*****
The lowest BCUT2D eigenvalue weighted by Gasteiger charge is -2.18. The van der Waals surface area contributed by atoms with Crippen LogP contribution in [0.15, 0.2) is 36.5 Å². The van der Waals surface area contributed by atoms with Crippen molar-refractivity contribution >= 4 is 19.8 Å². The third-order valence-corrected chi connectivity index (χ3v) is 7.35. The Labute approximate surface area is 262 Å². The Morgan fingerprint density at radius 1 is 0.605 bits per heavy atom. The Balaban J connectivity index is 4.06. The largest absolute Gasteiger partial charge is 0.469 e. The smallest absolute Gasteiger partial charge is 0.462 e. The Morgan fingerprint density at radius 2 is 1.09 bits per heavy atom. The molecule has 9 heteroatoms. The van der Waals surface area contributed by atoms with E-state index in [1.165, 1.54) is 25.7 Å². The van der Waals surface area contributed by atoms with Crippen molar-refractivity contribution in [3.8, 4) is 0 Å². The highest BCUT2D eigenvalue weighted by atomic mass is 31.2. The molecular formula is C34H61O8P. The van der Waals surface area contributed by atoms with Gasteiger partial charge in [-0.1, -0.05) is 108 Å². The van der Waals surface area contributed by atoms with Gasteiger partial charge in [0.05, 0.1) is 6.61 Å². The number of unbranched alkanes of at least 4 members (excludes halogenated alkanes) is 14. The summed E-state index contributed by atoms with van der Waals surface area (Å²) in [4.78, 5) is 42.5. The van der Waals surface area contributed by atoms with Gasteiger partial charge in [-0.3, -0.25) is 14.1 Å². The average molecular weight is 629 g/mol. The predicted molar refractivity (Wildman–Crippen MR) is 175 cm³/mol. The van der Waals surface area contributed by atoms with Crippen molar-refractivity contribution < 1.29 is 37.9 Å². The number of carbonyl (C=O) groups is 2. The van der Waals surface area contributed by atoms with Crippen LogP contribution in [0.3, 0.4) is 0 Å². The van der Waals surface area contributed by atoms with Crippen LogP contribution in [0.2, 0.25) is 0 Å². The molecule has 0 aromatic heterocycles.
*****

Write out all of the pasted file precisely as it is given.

The lowest BCUT2D eigenvalue weighted by Gasteiger charge is -2.18. The van der Waals surface area contributed by atoms with Crippen LogP contribution in [0.15, 0.2) is 36.5 Å². The van der Waals surface area contributed by atoms with Crippen molar-refractivity contribution >= 4 is 19.8 Å². The third-order valence-corrected chi connectivity index (χ3v) is 7.35. The Labute approximate surface area is 262 Å². The Morgan fingerprint density at radius 1 is 0.605 bits per heavy atom. The Balaban J connectivity index is 4.06. The largest absolute Gasteiger partial charge is 0.469 e. The smallest absolute Gasteiger partial charge is 0.462 e. The Morgan fingerprint density at radius 2 is 1.09 bits per heavy atom. The molecule has 9 heteroatoms. The van der Waals surface area contributed by atoms with E-state index in [1.165, 1.54) is 25.7 Å². The van der Waals surface area contributed by atoms with Crippen molar-refractivity contribution in [3.8, 4) is 0 Å². The highest BCUT2D eigenvalue weighted by atomic mass is 31.2. The molecular formula is C34H61O8P. The van der Waals surface area contributed by atoms with Gasteiger partial charge in [-0.1, -0.05) is 108 Å². The van der Waals surface area contributed by atoms with Gasteiger partial charge in [0.05, 0.1) is 6.61 Å². The number of unbranched alkanes of at least 4 members (excludes halogenated alkanes) is 14. The summed E-state index contributed by atoms with van der Waals surface area (Å²) in [4.78, 5) is 42.5. The van der Waals surface area contributed by atoms with Gasteiger partial charge in [-0.3, -0.25) is 14.1 Å². The average molecular weight is 629 g/mol. The predicted molar refractivity (Wildman–Crippen MR) is 175 cm³/mol. The van der Waals surface area contributed by atoms with Crippen molar-refractivity contribution < 1.29 is 37.9 Å². The number of carbonyl (C=O) groups is 2. The van der Waals surface area contributed by atoms with Crippen LogP contribution in [0.3, 0.4) is 0 Å². The van der Waals surface area contributed by atoms with Crippen LogP contribution in [0.2, 0.25) is 0 Å². The molecule has 0 aromatic heterocycles.